It’s hardly 9am, but I’m already feeling drained. Depleted. As if I haven’t slept properly in days.
It’s been a rough week. Unsettled. I’ve been battling to focus. Concentrate.
This time a year ago, I was in Belfast cremating my old man, Gerald. That was rougher.
The passage of 12 months has helped a bit. I’ve been able to rationalise Gerald’s death. Accept it.
Now I can think about him without crying. Occasionally. Laugh when I remember something he said, or did. Most of the time, just one thought about Gerald and the water works start. Perhaps one day I’ll be able to laugh every time I think of him.
We didn’t bury the old man’s ashes. Gerald wanted to be buried along with my mom, Winnie. She’s still alive and kicking. Gerald reckoned she had been keeping him waiting since they met in 1964, so he didn’t mind waiting in the cupboard of their spare bedroom for another couple of years till she can join him.
That was Gerald.
I’ve spent most of the week trying to keep myself occupied and productive, keep my mind off the old man.
A fair part was spent around Tongaat Hulett, where time appears to be running out for the executives who allegedly inflated the company’s profits by what was believed to be R4.5-billion to get themselves nice performance bonuses. It turns out the cooking of the books actually amounted to R11.8-billion, according to a forensic audit instituted by the company’s new bosses. The new lahnees have handed the report over to the police and the National Prosecuting Authority (NPA), which is currently deciding whether to prosecute. They are also getting ready to sue for the millions the company’s former chief executive officer and his bras got paid on the basis of the inflated figures.
People need to go to jail for what happened at Tongaat Hulett.
Last year, the company issued retrenchment notices to 5000 people. Another 3000 will have to go before the company finishes cutting staff and selling off its farms to raise the more than R8-billion it needs to pay its creditors by March next year.
Jailing those responsible for the company’s collapse won’t bring back any jobs, but it needs to happen.
The rest of the week was taken up with the cannabis Bill. Not my cannabis bill which is, as always, pretty hefty, but The Cannabis Bill, or The Regulation of Cannabis Bill, if one is to be precise.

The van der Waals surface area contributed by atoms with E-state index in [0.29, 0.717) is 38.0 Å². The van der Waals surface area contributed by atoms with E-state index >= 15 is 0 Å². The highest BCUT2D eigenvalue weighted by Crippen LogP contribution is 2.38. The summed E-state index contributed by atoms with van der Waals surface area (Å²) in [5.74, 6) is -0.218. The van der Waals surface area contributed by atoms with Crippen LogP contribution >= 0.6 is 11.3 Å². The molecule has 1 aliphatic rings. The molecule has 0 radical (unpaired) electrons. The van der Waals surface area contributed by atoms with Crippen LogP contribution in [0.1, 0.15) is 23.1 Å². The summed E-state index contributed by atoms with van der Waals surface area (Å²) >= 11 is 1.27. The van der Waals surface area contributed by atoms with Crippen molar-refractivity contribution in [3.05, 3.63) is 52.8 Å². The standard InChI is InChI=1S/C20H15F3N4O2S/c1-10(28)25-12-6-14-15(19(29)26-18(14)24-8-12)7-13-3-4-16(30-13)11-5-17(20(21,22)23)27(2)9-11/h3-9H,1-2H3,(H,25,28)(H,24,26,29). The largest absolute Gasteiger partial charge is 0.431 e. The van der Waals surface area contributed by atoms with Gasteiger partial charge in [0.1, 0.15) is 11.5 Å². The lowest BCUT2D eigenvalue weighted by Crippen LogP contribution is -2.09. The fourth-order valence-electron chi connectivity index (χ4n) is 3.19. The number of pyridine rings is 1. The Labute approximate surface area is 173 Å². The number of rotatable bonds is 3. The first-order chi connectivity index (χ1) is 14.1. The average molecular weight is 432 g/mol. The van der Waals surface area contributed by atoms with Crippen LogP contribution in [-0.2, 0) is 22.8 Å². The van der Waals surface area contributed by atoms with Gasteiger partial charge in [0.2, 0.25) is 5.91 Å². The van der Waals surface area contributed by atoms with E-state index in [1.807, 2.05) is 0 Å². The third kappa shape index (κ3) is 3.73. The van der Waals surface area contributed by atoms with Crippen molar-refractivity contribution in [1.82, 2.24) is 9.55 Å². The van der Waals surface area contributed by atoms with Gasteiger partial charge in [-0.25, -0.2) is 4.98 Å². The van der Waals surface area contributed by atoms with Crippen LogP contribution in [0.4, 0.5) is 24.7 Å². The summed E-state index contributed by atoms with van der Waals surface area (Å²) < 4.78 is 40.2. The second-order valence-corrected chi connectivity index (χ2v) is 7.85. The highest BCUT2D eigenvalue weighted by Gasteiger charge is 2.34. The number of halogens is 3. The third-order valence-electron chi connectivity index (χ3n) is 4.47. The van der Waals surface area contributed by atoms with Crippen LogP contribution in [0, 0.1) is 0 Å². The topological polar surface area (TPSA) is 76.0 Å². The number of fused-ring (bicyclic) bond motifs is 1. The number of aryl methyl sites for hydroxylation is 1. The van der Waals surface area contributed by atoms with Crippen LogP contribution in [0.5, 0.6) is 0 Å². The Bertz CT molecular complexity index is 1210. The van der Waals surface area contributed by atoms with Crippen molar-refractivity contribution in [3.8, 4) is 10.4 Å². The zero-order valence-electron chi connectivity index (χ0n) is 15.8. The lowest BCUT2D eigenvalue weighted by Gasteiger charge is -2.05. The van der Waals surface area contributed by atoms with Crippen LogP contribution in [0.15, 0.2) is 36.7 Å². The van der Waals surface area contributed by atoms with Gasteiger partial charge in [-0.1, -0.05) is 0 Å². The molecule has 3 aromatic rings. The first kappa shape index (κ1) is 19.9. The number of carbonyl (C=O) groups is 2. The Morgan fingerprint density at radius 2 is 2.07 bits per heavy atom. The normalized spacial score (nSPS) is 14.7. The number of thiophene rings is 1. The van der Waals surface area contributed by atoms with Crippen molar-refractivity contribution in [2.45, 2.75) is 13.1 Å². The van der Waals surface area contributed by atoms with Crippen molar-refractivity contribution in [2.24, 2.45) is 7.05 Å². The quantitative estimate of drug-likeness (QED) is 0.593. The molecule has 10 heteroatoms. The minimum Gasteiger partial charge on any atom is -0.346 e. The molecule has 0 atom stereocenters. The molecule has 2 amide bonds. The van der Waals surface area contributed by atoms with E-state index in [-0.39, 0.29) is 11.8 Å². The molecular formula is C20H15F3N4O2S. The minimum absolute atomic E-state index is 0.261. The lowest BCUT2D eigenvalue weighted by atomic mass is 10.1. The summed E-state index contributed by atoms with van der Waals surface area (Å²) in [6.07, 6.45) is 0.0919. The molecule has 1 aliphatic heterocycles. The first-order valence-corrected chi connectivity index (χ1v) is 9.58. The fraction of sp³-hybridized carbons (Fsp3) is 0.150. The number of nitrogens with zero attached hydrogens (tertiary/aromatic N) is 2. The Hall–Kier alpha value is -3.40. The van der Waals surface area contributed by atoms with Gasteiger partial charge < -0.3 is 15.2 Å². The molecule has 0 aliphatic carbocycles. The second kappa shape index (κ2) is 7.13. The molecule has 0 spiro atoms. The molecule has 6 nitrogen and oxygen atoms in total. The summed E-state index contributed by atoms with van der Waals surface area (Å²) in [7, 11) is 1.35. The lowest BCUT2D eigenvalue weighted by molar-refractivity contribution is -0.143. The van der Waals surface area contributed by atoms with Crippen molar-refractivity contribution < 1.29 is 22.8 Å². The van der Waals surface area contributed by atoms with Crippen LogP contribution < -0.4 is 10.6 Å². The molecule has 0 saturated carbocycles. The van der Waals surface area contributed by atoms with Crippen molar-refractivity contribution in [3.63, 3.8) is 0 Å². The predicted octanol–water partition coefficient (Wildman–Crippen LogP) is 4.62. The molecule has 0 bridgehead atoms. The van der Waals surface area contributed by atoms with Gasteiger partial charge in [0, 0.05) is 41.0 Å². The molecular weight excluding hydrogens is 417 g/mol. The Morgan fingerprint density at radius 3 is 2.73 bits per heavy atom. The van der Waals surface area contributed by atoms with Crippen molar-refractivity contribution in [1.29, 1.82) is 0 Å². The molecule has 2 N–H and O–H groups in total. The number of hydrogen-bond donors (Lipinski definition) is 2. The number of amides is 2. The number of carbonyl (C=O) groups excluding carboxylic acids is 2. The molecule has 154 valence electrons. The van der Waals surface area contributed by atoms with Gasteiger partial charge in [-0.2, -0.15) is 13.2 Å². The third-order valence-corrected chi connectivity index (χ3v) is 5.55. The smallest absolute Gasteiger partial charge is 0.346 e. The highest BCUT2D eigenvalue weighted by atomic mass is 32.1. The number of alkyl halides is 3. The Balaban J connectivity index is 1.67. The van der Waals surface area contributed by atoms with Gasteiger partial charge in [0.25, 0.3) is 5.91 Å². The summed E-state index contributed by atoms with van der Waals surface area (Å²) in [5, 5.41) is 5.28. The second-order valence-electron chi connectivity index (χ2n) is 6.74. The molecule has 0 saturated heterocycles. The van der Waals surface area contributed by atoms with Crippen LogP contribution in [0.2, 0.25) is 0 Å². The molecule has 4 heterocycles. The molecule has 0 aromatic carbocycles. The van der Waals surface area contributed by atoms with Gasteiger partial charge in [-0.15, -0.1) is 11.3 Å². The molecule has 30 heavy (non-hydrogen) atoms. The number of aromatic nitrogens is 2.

After the Constitutional Court declared the prohibition of private cannabis cultivation, possession and consumption as unconstitutional in 2018, the state had to come up with a new law to regulate how much cannabis the individual could grow or possess for personal use.
Commercial cultivation and sale would remain illegal, for either medicinal or recreational purposes, until the government takes a policy decision as to which model of legalisation to adopt further down the line.
Fair enough. Regulation is necessary.
At present the police are operating in terms of South African Police Service Standing Order 22/01/19, which allows them to decide what is or isn’t a reasonable amount of cannabis for the individual to possess for personal consumption. It’s a little arbitrary, and open to abuse, creating a lovely little niche industry for predators in the police force, so some clarity on legal stash size would be welcome.
In about May the department of justice began a process of drafting the Bill, which it put out to the NPA and the department of health for comment. Next it goes to Cabinet for approval before going to Parliament and being put out for public comment.
I got a copy last week. It’s not bad, from a consumer’s perspective, but it doesn’t do anything more than meet the requirements of the Constitutional Court.
It does nothing to address the issue of commercial cannabis and the hundreds of millions of tax rands the state continues to deprive itself of by merely responding to the court’s judgment and failing to push ahead.
Another opportunity deferred. Lost.
The mobile goes. It’s a contact of mine at Tongaat Hulett.
The company has issued another 500 workers at its Darnall mill, established a century ago, with section 189 notices, because it can no longer afford to run the facility.